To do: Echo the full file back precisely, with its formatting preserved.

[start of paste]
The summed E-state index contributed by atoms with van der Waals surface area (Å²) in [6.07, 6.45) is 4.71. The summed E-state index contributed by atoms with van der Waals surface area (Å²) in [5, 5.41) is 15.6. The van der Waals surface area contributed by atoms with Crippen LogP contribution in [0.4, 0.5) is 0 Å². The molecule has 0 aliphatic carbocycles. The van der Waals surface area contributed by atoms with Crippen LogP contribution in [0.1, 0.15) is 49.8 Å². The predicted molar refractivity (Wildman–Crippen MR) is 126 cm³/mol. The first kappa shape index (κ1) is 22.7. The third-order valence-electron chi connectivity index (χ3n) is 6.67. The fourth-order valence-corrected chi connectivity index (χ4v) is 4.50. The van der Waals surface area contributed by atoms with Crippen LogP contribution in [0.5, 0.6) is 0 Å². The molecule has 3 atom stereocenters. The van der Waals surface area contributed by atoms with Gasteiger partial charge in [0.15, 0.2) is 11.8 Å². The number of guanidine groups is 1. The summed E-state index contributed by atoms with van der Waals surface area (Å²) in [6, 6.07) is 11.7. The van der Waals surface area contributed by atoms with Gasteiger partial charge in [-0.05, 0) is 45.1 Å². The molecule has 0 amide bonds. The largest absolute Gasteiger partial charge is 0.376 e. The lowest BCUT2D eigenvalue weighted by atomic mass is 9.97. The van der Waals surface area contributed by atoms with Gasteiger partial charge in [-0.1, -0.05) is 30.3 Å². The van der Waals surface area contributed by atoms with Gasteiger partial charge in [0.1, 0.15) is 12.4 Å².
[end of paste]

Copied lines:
The summed E-state index contributed by atoms with van der Waals surface area (Å²) in [6.07, 6.45) is 4.71. The summed E-state index contributed by atoms with van der Waals surface area (Å²) in [5, 5.41) is 15.6. The van der Waals surface area contributed by atoms with Crippen LogP contribution in [0.4, 0.5) is 0 Å². The molecule has 0 aliphatic carbocycles. The van der Waals surface area contributed by atoms with Crippen LogP contribution in [0.1, 0.15) is 49.8 Å². The predicted molar refractivity (Wildman–Crippen MR) is 126 cm³/mol. The first kappa shape index (κ1) is 22.7. The third-order valence-electron chi connectivity index (χ3n) is 6.67. The fourth-order valence-corrected chi connectivity index (χ4v) is 4.50. The van der Waals surface area contributed by atoms with Crippen LogP contribution in [0.5, 0.6) is 0 Å². The molecule has 3 atom stereocenters. The van der Waals surface area contributed by atoms with Gasteiger partial charge in [0.15, 0.2) is 11.8 Å². The number of guanidine groups is 1. The summed E-state index contributed by atoms with van der Waals surface area (Å²) in [6, 6.07) is 11.7. The van der Waals surface area contributed by atoms with Gasteiger partial charge in [-0.05, 0) is 45.1 Å². The molecule has 0 amide bonds. The largest absolute Gasteiger partial charge is 0.376 e. The lowest BCUT2D eigenvalue weighted by atomic mass is 9.97. The van der Waals surface area contributed by atoms with Gasteiger partial charge in [-0.1, -0.05) is 30.3 Å². The van der Waals surface area contributed by atoms with Gasteiger partial charge in [0.1, 0.15) is 12.4 Å².